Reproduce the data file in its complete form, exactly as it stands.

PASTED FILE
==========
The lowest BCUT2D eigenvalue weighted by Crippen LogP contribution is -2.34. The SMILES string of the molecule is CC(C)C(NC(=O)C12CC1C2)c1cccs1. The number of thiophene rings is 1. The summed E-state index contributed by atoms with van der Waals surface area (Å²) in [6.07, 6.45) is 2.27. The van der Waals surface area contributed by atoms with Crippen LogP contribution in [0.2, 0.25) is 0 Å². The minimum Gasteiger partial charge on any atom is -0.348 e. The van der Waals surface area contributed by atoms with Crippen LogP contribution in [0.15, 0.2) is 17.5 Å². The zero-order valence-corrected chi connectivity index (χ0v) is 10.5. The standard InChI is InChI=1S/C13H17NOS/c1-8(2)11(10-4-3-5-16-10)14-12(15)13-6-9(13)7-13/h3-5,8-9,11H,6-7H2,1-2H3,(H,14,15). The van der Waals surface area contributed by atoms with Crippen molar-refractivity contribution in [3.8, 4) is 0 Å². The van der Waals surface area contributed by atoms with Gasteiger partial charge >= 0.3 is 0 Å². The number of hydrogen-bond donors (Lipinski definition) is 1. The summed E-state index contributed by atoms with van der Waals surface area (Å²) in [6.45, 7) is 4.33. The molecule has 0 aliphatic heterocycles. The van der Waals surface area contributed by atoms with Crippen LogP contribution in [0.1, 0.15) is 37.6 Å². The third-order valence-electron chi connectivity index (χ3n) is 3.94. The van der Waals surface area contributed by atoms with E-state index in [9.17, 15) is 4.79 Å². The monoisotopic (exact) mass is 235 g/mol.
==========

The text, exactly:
The lowest BCUT2D eigenvalue weighted by Crippen LogP contribution is -2.34. The SMILES string of the molecule is CC(C)C(NC(=O)C12CC1C2)c1cccs1. The number of thiophene rings is 1. The summed E-state index contributed by atoms with van der Waals surface area (Å²) in [6.07, 6.45) is 2.27. The van der Waals surface area contributed by atoms with Crippen LogP contribution in [0.2, 0.25) is 0 Å². The minimum Gasteiger partial charge on any atom is -0.348 e. The van der Waals surface area contributed by atoms with Crippen LogP contribution in [0.15, 0.2) is 17.5 Å². The zero-order valence-corrected chi connectivity index (χ0v) is 10.5. The standard InChI is InChI=1S/C13H17NOS/c1-8(2)11(10-4-3-5-16-10)14-12(15)13-6-9(13)7-13/h3-5,8-9,11H,6-7H2,1-2H3,(H,14,15). The van der Waals surface area contributed by atoms with Crippen molar-refractivity contribution in [3.8, 4) is 0 Å². The van der Waals surface area contributed by atoms with Gasteiger partial charge >= 0.3 is 0 Å². The number of hydrogen-bond donors (Lipinski definition) is 1. The summed E-state index contributed by atoms with van der Waals surface area (Å²) in [6.45, 7) is 4.33. The molecule has 0 aliphatic heterocycles. The van der Waals surface area contributed by atoms with Crippen LogP contribution in [0.1, 0.15) is 37.6 Å². The third-order valence-electron chi connectivity index (χ3n) is 3.94. The van der Waals surface area contributed by atoms with E-state index in [9.17, 15) is 4.79 Å². The monoisotopic (exact) mass is 235 g/mol.